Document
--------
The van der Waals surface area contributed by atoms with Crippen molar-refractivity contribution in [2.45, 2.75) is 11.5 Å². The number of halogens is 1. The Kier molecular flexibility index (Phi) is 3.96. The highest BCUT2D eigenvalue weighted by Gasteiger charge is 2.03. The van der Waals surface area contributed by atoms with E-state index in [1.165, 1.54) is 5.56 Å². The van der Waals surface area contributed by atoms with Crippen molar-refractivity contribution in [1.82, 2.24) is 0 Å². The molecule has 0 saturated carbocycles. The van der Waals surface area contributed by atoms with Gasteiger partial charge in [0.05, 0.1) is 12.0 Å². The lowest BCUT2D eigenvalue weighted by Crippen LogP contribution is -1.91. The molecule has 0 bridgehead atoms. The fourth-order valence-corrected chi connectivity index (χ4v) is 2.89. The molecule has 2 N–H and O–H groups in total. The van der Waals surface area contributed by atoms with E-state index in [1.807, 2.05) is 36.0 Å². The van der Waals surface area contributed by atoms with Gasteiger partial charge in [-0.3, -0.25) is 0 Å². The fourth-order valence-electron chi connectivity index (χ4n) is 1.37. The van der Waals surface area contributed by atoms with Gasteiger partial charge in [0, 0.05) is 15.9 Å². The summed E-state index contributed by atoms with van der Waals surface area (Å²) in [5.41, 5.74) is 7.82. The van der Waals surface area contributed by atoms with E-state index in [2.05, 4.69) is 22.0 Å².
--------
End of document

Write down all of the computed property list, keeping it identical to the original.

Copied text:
The van der Waals surface area contributed by atoms with Crippen molar-refractivity contribution in [2.45, 2.75) is 11.5 Å². The number of halogens is 1. The Kier molecular flexibility index (Phi) is 3.96. The highest BCUT2D eigenvalue weighted by Gasteiger charge is 2.03. The van der Waals surface area contributed by atoms with E-state index in [1.165, 1.54) is 5.56 Å². The van der Waals surface area contributed by atoms with Crippen molar-refractivity contribution in [1.82, 2.24) is 0 Å². The molecule has 0 saturated carbocycles. The van der Waals surface area contributed by atoms with Gasteiger partial charge in [0.05, 0.1) is 12.0 Å². The lowest BCUT2D eigenvalue weighted by Crippen LogP contribution is -1.91. The molecule has 0 bridgehead atoms. The fourth-order valence-corrected chi connectivity index (χ4v) is 2.89. The molecule has 2 N–H and O–H groups in total. The van der Waals surface area contributed by atoms with E-state index in [1.807, 2.05) is 36.0 Å². The van der Waals surface area contributed by atoms with Gasteiger partial charge in [-0.3, -0.25) is 0 Å². The fourth-order valence-electron chi connectivity index (χ4n) is 1.37. The van der Waals surface area contributed by atoms with Gasteiger partial charge in [0, 0.05) is 15.9 Å². The summed E-state index contributed by atoms with van der Waals surface area (Å²) in [5.41, 5.74) is 7.82. The van der Waals surface area contributed by atoms with E-state index in [2.05, 4.69) is 22.0 Å².